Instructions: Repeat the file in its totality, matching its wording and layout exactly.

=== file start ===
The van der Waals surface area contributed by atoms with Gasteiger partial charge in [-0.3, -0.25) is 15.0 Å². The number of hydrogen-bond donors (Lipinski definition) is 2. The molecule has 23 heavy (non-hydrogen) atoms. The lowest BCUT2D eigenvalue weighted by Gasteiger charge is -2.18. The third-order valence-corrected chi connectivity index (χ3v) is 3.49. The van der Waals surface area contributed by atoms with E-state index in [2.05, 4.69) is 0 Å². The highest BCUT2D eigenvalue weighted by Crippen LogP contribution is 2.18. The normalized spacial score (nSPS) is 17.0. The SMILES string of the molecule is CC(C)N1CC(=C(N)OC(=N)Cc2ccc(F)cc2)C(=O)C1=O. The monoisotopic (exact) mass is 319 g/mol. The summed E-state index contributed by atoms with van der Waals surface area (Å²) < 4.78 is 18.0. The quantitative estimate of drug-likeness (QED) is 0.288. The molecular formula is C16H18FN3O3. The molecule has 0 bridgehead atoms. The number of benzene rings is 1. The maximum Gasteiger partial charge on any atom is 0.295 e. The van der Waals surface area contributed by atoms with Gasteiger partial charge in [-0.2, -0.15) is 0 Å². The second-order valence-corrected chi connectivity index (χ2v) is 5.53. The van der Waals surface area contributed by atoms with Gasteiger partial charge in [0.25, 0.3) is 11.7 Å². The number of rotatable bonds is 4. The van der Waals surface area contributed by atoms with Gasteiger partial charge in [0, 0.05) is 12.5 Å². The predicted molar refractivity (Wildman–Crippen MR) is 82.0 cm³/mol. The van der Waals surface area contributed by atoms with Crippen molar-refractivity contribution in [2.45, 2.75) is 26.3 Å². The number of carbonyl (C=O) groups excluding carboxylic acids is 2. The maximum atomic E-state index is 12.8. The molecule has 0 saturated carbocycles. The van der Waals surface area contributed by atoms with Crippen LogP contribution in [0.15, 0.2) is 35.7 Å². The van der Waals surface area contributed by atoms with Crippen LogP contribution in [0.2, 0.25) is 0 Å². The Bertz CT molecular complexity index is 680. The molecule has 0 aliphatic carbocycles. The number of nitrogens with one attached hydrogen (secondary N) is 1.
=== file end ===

The van der Waals surface area contributed by atoms with Gasteiger partial charge in [-0.3, -0.25) is 15.0 Å². The number of hydrogen-bond donors (Lipinski definition) is 2. The molecule has 23 heavy (non-hydrogen) atoms. The lowest BCUT2D eigenvalue weighted by Gasteiger charge is -2.18. The third-order valence-corrected chi connectivity index (χ3v) is 3.49. The van der Waals surface area contributed by atoms with E-state index in [2.05, 4.69) is 0 Å². The highest BCUT2D eigenvalue weighted by Crippen LogP contribution is 2.18. The normalized spacial score (nSPS) is 17.0. The SMILES string of the molecule is CC(C)N1CC(=C(N)OC(=N)Cc2ccc(F)cc2)C(=O)C1=O. The monoisotopic (exact) mass is 319 g/mol. The summed E-state index contributed by atoms with van der Waals surface area (Å²) < 4.78 is 18.0. The quantitative estimate of drug-likeness (QED) is 0.288. The molecular formula is C16H18FN3O3. The molecule has 0 bridgehead atoms. The number of benzene rings is 1. The maximum Gasteiger partial charge on any atom is 0.295 e. The van der Waals surface area contributed by atoms with Gasteiger partial charge in [-0.2, -0.15) is 0 Å². The second-order valence-corrected chi connectivity index (χ2v) is 5.53. The van der Waals surface area contributed by atoms with Gasteiger partial charge in [0.25, 0.3) is 11.7 Å². The number of rotatable bonds is 4. The van der Waals surface area contributed by atoms with Gasteiger partial charge in [0, 0.05) is 12.5 Å². The predicted molar refractivity (Wildman–Crippen MR) is 82.0 cm³/mol. The van der Waals surface area contributed by atoms with Crippen molar-refractivity contribution in [2.45, 2.75) is 26.3 Å². The number of carbonyl (C=O) groups excluding carboxylic acids is 2. The maximum atomic E-state index is 12.8. The molecule has 0 saturated carbocycles. The van der Waals surface area contributed by atoms with Crippen LogP contribution in [0.15, 0.2) is 35.7 Å². The van der Waals surface area contributed by atoms with Crippen LogP contribution in [0.2, 0.25) is 0 Å². The Bertz CT molecular complexity index is 680. The molecule has 0 aliphatic carbocycles. The number of nitrogens with one attached hydrogen (secondary N) is 1.